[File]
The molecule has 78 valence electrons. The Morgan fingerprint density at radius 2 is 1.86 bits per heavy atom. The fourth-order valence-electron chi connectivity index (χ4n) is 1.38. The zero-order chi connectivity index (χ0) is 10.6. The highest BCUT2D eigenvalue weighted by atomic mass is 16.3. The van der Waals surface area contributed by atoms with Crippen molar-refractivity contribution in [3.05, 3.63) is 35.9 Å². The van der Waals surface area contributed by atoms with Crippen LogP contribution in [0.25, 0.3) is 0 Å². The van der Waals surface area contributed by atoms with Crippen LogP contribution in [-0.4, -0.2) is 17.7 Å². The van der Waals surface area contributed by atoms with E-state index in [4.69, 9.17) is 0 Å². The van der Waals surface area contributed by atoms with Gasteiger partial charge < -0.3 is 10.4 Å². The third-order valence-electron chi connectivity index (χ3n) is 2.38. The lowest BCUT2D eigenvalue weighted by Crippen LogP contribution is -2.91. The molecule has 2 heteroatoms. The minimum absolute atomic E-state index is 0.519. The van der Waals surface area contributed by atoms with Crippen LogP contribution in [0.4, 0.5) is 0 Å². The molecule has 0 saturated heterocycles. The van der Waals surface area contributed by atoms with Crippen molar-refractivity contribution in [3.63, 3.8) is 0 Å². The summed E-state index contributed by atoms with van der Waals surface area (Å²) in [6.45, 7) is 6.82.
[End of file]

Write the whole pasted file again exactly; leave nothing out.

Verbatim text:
The molecule has 78 valence electrons. The Morgan fingerprint density at radius 2 is 1.86 bits per heavy atom. The fourth-order valence-electron chi connectivity index (χ4n) is 1.38. The zero-order chi connectivity index (χ0) is 10.6. The highest BCUT2D eigenvalue weighted by atomic mass is 16.3. The van der Waals surface area contributed by atoms with Crippen molar-refractivity contribution in [3.05, 3.63) is 35.9 Å². The van der Waals surface area contributed by atoms with Crippen LogP contribution in [0.25, 0.3) is 0 Å². The van der Waals surface area contributed by atoms with Crippen LogP contribution in [-0.4, -0.2) is 17.7 Å². The van der Waals surface area contributed by atoms with E-state index in [4.69, 9.17) is 0 Å². The van der Waals surface area contributed by atoms with Gasteiger partial charge < -0.3 is 10.4 Å². The third-order valence-electron chi connectivity index (χ3n) is 2.38. The lowest BCUT2D eigenvalue weighted by Crippen LogP contribution is -2.91. The molecule has 2 heteroatoms. The minimum absolute atomic E-state index is 0.519. The van der Waals surface area contributed by atoms with Crippen LogP contribution in [0.4, 0.5) is 0 Å². The molecule has 0 saturated heterocycles. The van der Waals surface area contributed by atoms with Crippen molar-refractivity contribution in [3.63, 3.8) is 0 Å². The summed E-state index contributed by atoms with van der Waals surface area (Å²) in [6.45, 7) is 6.82.